Patent Law Treaty

The Patent Law Treaty (PLT), adopted by the World Intellectual Property organization (WIPO) in June 2000, entered into force on April 28, 2005. The PLT is the product of several years of multilateral negotiations on harmonizing global patent systems. 

The PLT harmonizes and streamlines formal procedures in respect of national and regional patents and patent applications, making the procedures and the global patent system more user friendly. To do so, the provisions of the PLT sets forth a maximum set of requirements a party to the treaty may apply. It does not, however, harmonize substantive patent law. Rather, it makes it easier for patent applicants and patent owners to obtain and maintain patents throughout the world by simplifying and, to a significant degree, aligning formal requirements associated with patent applications and patents among global patent offices and jurisdictions.

The PLT:

  • simplifies and minimizes patent application requirements to obtain a filing date,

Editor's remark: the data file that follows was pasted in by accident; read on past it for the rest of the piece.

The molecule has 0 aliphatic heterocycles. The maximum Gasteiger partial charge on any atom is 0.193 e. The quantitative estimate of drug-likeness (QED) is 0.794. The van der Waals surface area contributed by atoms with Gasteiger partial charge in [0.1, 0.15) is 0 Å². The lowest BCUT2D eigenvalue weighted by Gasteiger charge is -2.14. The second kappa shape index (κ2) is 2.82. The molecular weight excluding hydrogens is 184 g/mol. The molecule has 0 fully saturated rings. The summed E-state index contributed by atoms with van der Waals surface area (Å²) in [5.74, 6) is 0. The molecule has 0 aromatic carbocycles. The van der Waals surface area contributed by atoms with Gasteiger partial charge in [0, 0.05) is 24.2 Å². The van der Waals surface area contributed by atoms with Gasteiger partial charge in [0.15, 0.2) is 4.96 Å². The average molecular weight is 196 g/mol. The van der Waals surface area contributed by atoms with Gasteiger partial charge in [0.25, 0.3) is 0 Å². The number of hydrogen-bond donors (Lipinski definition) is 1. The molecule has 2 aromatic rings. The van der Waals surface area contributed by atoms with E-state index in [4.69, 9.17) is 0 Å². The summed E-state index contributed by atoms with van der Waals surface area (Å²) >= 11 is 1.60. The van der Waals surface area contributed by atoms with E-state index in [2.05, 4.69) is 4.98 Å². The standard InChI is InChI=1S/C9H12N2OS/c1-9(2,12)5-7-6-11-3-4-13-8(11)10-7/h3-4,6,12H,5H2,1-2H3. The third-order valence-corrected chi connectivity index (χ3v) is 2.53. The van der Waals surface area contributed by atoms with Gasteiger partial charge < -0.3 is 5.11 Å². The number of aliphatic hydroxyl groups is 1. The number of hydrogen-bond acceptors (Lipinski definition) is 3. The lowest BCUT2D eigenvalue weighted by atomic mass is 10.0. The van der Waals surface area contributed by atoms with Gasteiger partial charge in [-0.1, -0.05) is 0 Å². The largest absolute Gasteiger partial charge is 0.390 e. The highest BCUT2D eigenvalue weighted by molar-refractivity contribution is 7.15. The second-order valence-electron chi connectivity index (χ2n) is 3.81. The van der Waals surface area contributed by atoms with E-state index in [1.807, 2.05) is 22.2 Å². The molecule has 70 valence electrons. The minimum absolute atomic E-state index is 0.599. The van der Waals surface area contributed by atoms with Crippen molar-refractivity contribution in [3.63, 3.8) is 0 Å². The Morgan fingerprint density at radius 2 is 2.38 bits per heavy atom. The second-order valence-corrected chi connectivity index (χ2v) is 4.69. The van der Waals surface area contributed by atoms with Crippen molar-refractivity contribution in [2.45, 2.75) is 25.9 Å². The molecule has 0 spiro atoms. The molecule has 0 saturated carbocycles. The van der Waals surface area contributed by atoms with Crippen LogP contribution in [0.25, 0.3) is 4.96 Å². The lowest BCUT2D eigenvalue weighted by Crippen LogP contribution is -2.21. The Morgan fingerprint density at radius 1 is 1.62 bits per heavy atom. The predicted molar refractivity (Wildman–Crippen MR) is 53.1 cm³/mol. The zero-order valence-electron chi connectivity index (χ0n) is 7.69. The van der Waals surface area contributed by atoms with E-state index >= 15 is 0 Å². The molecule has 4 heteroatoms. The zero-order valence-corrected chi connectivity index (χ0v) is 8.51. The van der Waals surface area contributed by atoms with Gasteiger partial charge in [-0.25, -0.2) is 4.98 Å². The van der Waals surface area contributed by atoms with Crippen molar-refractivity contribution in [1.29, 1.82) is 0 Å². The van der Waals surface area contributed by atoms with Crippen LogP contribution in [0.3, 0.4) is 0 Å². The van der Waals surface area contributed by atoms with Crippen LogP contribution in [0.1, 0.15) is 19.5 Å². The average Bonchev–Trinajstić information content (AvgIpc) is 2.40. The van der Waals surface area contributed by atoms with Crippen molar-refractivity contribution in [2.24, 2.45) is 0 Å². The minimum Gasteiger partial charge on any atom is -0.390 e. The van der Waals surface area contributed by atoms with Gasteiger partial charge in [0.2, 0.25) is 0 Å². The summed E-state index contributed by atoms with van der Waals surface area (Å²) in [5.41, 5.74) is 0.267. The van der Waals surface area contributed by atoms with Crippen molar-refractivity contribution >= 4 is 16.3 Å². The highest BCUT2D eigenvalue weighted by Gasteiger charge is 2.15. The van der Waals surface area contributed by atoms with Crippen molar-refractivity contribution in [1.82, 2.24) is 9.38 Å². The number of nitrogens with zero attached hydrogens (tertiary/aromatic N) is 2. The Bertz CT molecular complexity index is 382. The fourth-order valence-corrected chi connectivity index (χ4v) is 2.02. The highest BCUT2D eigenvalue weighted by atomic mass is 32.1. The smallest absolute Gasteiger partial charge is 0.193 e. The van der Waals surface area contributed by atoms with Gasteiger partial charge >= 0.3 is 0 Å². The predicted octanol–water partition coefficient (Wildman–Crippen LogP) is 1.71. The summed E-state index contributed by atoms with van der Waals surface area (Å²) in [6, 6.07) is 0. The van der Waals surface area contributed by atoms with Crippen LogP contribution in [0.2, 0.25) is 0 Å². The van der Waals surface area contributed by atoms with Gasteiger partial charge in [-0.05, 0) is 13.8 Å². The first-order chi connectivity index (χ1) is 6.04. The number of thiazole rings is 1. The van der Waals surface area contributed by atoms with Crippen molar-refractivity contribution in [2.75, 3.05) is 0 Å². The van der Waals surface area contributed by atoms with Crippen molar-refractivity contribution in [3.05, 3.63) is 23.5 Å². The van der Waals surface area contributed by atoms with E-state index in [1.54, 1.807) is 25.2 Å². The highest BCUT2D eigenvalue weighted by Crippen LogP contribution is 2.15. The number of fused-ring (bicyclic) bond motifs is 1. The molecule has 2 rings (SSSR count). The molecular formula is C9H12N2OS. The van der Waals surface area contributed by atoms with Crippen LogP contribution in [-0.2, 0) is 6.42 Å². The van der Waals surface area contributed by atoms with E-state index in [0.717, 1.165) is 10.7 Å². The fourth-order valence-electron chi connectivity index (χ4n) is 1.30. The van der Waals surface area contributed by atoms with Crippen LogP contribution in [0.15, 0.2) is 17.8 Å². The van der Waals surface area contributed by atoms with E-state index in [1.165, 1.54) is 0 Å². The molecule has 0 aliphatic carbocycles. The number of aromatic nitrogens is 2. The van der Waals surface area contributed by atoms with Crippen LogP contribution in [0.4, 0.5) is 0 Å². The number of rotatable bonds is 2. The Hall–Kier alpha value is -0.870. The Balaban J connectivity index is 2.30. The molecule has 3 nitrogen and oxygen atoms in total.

• limits the formal requirements that Contracting Parties (that is, the signatories) may impose,
  • eases representation requirements for formal matters,
  • provides a basis for the electronic filing of applications,
  • provides relief with respect to time limits that may be imposed by the intellectual property office of a Contracting Party and reinstatement of rights where an applicant or owner has failed to comply with a time limit and that failure has the direct consequence of causing a loss of rights, and
  • provides for correction or addition of priority claims and restoration of priority rights.

As of January 2022, there were 43 Contracting Parties to the Patent Law Treaty.

For more information, visit WIPO’s Patent Law treaty webpage